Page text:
A special Anglo-Boer War weekend, hosted by the War Museum in Bloemfontein and the Lord Milner Hotel, will take place at Matjiesfontein from March 16 to 18. The programme includes top speakers such as Tokkie Pretorius, director of the Anglo-Boer War Museum, who will discuss Soldiers of the Queen, Dr Johan Loock, who will review the famous and controversial Boer Commandant, Gideon Scheepers, Allan Duff will cover the activities of the commandoes of General Wynand Malan and Commandant Willem Fouche during the last week of the war, Dr Dean Allen will conduct a walking tour of the village and present Empire, The War and Cricket, and Dr Arnold van Dyk, co-author of Yeomen of the Karoo, will lead a special tour to Laingsburg and the nearby battlefield of Driefontein. There will be a visit to Monument Cemetery where Scottish hero, Major-General Andrew Gilbert “Andy” Wauchope, hero of Magersfontein, is buried. A star-gazing tour will celebrate the clear Karoo night skies and Johnny Theunissen’s Red Bus Tour, will be among the highlights. Accommodation is available at various village venues including the Lord Milner Hotel, where scrumptious meals will be served in the historic dining room. Costs range from R3,860 per person, depending of the type of accommodation chosen. Booking is essential. Quality accommodation is also available at nearby Laingsburg and on guest farms in the area.


Prince Albert photographer, Gita Claassen, is offering a series of workshops in 2018. Sessions will take place mainly in Prince Albert and classes limited to four delegates to ensure personal attention. Landscape photography will be covered from March 23 to 25, and again from November 2 to 4. Next is photography fundamentals for beginners from April 6 to 8 and again from September 14 to 16. Then, astro and star trail photography – from May 18 to20 and again from July 13 to 15, Architecture will be covered from August 9 to 11 and nature photography from October 16 to 18. The latter will be presented in the Karoo National Park, outside Beaufort West,


The game of rugby has been central to many dramatic moments in South Africa. These range from severe dissention regarding the national team’s name to South African rugby captain Francois Pienaar receiving the William Webb Ellis Rugby World Cup on June 24, 1995, from Springbok jersey-clad President Nelson Mandela. For those who would like to know more of the history of the game historian and author, Dr Dean Allen, is launching a new talk entitled Rugby and Reconcilliation, next year. This fully illustrated talk, based on years of research, starts with 1906 Springbok team that went on tour only four years after the end of the Anglo-Boer War fielding some players who had fought against each other during this bitter conflict. While in South Africa during March and April, 2018, Dean address Matjiesfontein’s Boer War Weekend (March 16 to 18); Cape Town’s Adele Searll Club (March 27); Howick’s Midlands Forum (April 3); Cape Town’s Decorative Arts Society (April 16); Johannesburg U3A (April 19); Inyoni Probus Club (April 19), Prynnsberg Estate, Clocolan, (April 20) and Knysna U3A (April 26).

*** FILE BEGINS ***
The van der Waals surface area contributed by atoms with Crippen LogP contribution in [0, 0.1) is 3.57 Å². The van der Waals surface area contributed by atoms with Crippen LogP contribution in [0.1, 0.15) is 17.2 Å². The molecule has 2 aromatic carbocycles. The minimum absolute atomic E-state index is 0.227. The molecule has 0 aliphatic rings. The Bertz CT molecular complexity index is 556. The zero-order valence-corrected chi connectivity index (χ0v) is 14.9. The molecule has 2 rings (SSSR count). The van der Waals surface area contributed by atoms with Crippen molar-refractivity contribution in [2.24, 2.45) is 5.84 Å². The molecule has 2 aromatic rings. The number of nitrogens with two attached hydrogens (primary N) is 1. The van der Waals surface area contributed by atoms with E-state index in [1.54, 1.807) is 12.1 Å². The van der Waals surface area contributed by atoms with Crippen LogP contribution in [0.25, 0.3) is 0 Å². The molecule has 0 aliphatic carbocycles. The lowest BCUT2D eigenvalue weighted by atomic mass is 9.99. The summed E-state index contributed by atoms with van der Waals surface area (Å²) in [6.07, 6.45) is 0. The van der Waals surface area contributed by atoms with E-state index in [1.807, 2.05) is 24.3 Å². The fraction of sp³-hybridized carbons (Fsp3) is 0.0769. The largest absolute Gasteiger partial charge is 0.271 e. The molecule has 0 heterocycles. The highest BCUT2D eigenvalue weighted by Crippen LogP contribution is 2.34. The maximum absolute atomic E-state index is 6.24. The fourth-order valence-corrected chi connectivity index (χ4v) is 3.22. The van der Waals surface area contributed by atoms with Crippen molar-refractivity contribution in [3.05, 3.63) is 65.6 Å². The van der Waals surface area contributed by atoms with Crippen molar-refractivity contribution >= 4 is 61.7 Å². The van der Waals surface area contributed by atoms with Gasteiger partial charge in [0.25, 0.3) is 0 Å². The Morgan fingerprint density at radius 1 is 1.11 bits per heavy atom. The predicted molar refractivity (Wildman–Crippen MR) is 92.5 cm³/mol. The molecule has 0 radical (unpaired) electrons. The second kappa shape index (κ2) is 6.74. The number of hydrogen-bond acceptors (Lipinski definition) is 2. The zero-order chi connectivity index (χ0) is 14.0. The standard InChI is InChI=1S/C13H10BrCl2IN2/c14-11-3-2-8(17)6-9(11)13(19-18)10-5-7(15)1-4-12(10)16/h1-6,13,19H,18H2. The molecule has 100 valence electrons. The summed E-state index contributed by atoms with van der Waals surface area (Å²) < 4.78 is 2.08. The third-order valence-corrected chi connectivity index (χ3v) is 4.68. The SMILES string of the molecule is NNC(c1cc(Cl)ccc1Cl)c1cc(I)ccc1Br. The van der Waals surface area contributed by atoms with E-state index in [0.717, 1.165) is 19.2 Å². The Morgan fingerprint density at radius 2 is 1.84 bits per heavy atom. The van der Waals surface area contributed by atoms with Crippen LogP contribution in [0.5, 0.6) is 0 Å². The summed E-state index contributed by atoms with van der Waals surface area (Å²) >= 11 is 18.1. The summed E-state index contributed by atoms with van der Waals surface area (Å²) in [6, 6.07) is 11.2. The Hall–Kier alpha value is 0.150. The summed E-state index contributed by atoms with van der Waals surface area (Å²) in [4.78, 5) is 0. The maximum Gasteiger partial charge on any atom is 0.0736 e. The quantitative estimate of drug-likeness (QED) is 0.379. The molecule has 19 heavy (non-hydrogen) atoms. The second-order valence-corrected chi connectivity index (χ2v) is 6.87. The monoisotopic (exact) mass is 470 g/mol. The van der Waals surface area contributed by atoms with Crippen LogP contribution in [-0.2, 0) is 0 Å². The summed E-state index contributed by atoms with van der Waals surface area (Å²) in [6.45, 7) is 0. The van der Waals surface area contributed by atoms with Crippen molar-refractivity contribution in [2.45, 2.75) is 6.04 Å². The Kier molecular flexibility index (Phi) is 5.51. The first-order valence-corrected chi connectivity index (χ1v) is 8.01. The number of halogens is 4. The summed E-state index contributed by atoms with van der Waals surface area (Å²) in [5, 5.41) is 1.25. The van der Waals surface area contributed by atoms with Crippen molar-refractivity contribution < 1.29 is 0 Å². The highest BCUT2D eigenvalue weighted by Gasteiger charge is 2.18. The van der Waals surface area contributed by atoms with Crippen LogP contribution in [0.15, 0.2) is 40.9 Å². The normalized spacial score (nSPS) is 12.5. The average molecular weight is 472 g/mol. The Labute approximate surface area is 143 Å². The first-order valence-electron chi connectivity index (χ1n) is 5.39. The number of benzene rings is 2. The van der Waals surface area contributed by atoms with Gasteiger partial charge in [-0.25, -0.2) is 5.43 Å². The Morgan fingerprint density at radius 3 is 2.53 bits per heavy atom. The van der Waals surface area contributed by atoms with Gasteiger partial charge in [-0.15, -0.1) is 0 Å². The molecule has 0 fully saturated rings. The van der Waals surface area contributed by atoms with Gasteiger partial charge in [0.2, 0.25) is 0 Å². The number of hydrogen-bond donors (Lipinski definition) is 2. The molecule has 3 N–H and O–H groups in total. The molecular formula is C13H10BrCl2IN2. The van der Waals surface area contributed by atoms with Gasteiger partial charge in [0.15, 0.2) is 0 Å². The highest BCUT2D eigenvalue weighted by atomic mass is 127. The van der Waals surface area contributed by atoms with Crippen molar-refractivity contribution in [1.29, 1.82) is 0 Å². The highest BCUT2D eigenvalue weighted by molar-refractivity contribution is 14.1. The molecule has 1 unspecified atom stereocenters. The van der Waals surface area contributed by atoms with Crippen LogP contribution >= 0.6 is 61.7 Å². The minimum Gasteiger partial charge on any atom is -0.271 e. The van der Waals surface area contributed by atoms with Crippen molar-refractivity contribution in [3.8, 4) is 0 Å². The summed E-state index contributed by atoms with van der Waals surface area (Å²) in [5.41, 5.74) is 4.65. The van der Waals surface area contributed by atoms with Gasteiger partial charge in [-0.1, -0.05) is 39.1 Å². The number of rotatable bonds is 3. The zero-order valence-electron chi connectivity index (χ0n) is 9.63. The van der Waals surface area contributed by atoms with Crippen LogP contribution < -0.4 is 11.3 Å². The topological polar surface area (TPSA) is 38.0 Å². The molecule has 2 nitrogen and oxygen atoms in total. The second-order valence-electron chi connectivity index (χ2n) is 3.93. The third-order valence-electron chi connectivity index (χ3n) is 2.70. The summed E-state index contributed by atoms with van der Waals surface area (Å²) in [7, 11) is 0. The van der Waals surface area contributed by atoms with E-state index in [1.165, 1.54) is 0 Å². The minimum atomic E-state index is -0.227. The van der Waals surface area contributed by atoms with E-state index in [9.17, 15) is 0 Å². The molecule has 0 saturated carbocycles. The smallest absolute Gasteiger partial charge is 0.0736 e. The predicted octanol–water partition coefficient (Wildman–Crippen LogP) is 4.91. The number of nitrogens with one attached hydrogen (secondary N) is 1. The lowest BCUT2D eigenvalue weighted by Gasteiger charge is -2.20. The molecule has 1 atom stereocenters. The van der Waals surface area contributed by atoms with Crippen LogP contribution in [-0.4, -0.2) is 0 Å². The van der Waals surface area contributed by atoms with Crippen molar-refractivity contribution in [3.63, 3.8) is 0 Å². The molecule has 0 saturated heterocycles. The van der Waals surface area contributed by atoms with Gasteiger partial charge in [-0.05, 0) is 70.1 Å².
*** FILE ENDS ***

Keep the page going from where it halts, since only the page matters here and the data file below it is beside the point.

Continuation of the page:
The first official South African rugby match – between the Army and Civil Service – took place at Green Point, Cape Town, on August 21, 1862. It was organized by Canon George Ogilvie, headmaster of Bishop’s College. In 1984 Prince Albert claimed to be the first town to have a multi-racial rugby team. Errol Tobias, who was born on Klipdrift farm, outside Caledon, on March 18, 1950, was the first black man to play for the national side in a rugby test match. He gained six caps between 1981 and 1984.


Francois du Toit “Mannetjies” Roux, who was born in Victoria West on April 12, 1939, is said to have been one of the greatest Springbok centres of all time. After completing his schooling at Paarl Boys High School, he attended Stellenbosch University and later joined the South African Air Force in Pretoria where he was a Harvard instructor. Between 1960 and 1970, he was capped 27 times; 6 times on the wing and 21 times at centre. He was not very tall, but his lightning speed, ferocious defence and cockiness earned him the nickname “Mannetjies” (little man in Afrikaans). He won his first cap against Wales in Cardiff in 1960. He is perhaps best known for his tackle in 1992 which broke the jaw of British Lions fly half Richard Sharp. Controversy followed him throughout his career. He achieved notoriety on the demo-ridden 1969/1970 Springbok tour of the United Kingdom when he kicked one protester in the backside and hurled a ball at another Mannetjies retired in 1970 after leading Griqualand West to their third Currie Cup victory. He returned to Victoria West where he and his wife, Charlotte, set up The Victoria Trading Post, a little shop and museum, where his rugby memorabilia is on display.


Louis Luyt, a well-known and controversial personality in South African rugby was born in Britstown on June 18, 1932. Initially his name was Oswald Louis Petrus Poley, but his mother had her first marriage annulled after discovering that the man she thought to be her husband was a polygamist. When her second husband, Charles Luyt, legally adopted Louis he dropped Oswald and Petrus. The family was not affluent, and Louis was required to be up before dawn on icy Karroo mornings to work in a bakery and to irrigate the family’s tiny vegetable garden. He showed an aptitude for rugby at school and played as a fullback. During a match at Colesberg that he was spotted by the local Collegiate School coach who offered him a two-year contract with free books as well as free boarding and lodging. Louis, however, still had to work during his school holidays in order to matriculate. He then went to Bloemfontein where he found a job as a labourer on the railways and joined the Railway Rugby Club. He moved from fullback to fly half, eighth man and lock. On May 27, 1952, just before he turned 20, he made his debut for Free State, against Eastern Transvaal. Louis played 52 times for Free State and captained the team on occasion. His last game for the province was on July 6, 1960. Then, after a lay-off of five years, he played a match for Northern Transvaal. After leaving the railways Louis worked underground on a Welkom gold mine, then moved through the ranks of business until he had established his own business empire at the age of 38.